The conventional view is that after Joe Jr. died, Joe Sr. immediately turned to Jack and said, okay, you're now going to be the first Catholic President of the United States. The process was so much more subtle and complicated than that. For one thing, Joe Jr.'s death was so devastating to Joe Sr. Some friend of his said it was the most severe shock ever registered on a human being that he'd ever seen. He went into a depression. He couldn't get out of his room during the day. And only gradually did life reassert itself when he began to hope that maybe in this family something more could go on to answer his dreams for the family. On Jack's part, he saw the depression that his father was suffering. He wanted to reach out and help but he didn't know how. There was no way he thought he could be what Joe Jr. had been to his father. So the two of them circled around each other, I think for years, with Jack wanting to satisfy some need of the father's, the father wishing Jack could satisfy it but the father never could see Jack at that point as a politician. He was shy, he was withdrawn, he was happy-go-lucky, he was having too good of a time, he was undisciplined. And Jack surprised him. Jack decided, I think, to go into politics at first to make his father happy. Only later did he realize it was what he wanted for himself and suddenly he was good at it. And I think Joe Sr. was a surprised as anyone. There's a wonderful scene where at one point Jack was talking on a square, I think Maverick Square in East Boston and suddenly the father sees this kid is good, in fact I believe he's better than Joe Jr. ever would have been because he had that wry sense of humor that Joe Jr., who was so serious, never would have brought to it. But it was only time that allowed Joe Sr. to reevaluate his whole sense of this second child who he had never thought very much about in terms of ambition for the future.
Jackie seemed to have a really complicated set of feelings toward the press; on the one hand, once she became First Lady and especially I think when she went to Europe and DeGaulle loved her and Paris loved her, she got enormous pleasure from the celebrity of being First Lady and she courted it after that. But then at certain moments when she wanted her privacy back, she would turn it away. And I think she legitimately wanted to keep her children free from that kind of celebrity. It became an obsessive, and I think in some ways, very healthy response to want to keep them and let them have a life of their own but she wanted it still for herself, so she would find herself alternately at times, wishing the press would write her up and other times saying, don't touch me, I want you out of here. And I think she was confused about it in her own mind and that's why it came out in such a contradictory fashion to the public at large.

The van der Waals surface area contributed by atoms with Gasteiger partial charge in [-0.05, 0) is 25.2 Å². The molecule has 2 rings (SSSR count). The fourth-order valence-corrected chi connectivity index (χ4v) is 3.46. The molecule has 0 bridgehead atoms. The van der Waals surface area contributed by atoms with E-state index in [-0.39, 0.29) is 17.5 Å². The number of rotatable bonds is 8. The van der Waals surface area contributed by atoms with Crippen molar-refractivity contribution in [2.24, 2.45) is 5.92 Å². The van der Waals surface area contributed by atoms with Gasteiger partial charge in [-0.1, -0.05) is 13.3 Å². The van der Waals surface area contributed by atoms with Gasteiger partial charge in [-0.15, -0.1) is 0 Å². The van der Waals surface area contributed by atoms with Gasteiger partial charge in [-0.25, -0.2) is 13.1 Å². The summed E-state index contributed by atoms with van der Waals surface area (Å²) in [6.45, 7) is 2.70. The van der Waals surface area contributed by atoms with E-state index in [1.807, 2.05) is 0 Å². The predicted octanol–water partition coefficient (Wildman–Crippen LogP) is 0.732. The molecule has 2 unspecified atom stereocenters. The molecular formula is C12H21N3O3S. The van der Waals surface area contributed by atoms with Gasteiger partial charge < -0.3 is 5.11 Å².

I think what the Peace Corps meant to young people was a chance to break out of the normal pattern of one's life. If you normally went from high school to college and then got into a profession and settled down, the Peace Corps offered you the chance to just say, I'm going to do something adventurous, not at all expected, something different, traveling to a foreign land and also knowing that you were helping people while you were carrying out your own adventure. You had that feeling that you would be helping people to learn to read or injecting people and giving them the chance to prevent disease from happening. It was that combination of feeling like you were saving the world and maybe saving yourself at the same time.
The best part of Jack Kennedy in some ways was the way in which he made politics such an honorable profession and made people feel like by doing public service, by being in the Peace Corps, by helping other people, that you could lead a life that was so much richer and broader than by simply having a career, making money and having your own family. He made people feel that life would be lived more fully if they helped their fellow man. And that was part of him. I mean he, himself, had chosen public life at that point, his whole family had chosen public life and somehow that choice was reflected on the country at large and it made them feel that life would be a little richer than it would otherwise be by broadening it and helping other people at the same time as you were loving what you were doing yourself.
I was a freshman in college when JFK ran for the presidency and there was such a sense of excitement about that campaign. He made you feel like things were going to change, the country was going to be different. I can still remember when he gave his speech proposing the Peace Corps and saying to myself, I want to do that. It meant breaking loose from the ordinary pattern of going to college and graduate school and going to Africa and helping people and giving injections. Somehow it meant that your lives were going to be broader as a result of JFK. For me probably there was also the sense, being Irish Catholic, of feeling like this was the first Catholic President, that it symbolically meant something for everybody that I was a part of, to become President.
For more on John F. Kennedy, visit JFK.
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